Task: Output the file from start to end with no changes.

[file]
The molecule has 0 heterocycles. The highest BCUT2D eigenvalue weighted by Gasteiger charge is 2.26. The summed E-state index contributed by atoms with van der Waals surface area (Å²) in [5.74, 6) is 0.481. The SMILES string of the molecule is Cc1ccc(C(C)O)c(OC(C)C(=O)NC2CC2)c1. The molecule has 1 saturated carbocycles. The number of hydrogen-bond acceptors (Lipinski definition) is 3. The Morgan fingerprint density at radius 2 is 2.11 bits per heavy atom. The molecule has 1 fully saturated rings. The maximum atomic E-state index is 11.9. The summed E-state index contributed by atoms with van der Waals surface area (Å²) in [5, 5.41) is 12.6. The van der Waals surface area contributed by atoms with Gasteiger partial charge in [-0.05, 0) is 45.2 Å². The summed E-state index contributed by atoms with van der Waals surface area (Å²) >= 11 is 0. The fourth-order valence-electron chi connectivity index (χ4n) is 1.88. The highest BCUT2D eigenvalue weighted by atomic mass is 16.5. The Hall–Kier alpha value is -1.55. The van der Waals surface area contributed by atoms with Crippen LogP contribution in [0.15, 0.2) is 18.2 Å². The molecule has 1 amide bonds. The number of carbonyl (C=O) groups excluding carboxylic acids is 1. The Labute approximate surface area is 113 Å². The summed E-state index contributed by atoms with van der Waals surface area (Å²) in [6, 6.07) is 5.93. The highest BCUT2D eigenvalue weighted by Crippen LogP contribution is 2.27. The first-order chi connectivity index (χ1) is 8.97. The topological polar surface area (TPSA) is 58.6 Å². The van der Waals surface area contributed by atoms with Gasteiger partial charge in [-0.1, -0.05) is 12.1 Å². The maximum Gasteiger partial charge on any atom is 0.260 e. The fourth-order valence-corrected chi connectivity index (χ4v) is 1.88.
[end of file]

The molecule has 0 heterocycles. The highest BCUT2D eigenvalue weighted by Gasteiger charge is 2.26. The summed E-state index contributed by atoms with van der Waals surface area (Å²) in [5.74, 6) is 0.481. The SMILES string of the molecule is Cc1ccc(C(C)O)c(OC(C)C(=O)NC2CC2)c1. The molecule has 1 saturated carbocycles. The number of hydrogen-bond acceptors (Lipinski definition) is 3. The Morgan fingerprint density at radius 2 is 2.11 bits per heavy atom. The molecule has 1 fully saturated rings. The maximum atomic E-state index is 11.9. The summed E-state index contributed by atoms with van der Waals surface area (Å²) in [5, 5.41) is 12.6. The van der Waals surface area contributed by atoms with Gasteiger partial charge in [-0.05, 0) is 45.2 Å². The summed E-state index contributed by atoms with van der Waals surface area (Å²) >= 11 is 0. The fourth-order valence-electron chi connectivity index (χ4n) is 1.88. The highest BCUT2D eigenvalue weighted by atomic mass is 16.5. The Hall–Kier alpha value is -1.55. The van der Waals surface area contributed by atoms with Crippen LogP contribution in [0.15, 0.2) is 18.2 Å². The molecule has 1 amide bonds. The number of carbonyl (C=O) groups excluding carboxylic acids is 1. The Labute approximate surface area is 113 Å². The summed E-state index contributed by atoms with van der Waals surface area (Å²) in [6, 6.07) is 5.93. The highest BCUT2D eigenvalue weighted by Crippen LogP contribution is 2.27. The first-order chi connectivity index (χ1) is 8.97. The topological polar surface area (TPSA) is 58.6 Å². The van der Waals surface area contributed by atoms with Gasteiger partial charge in [-0.1, -0.05) is 12.1 Å². The maximum Gasteiger partial charge on any atom is 0.260 e. The fourth-order valence-corrected chi connectivity index (χ4v) is 1.88.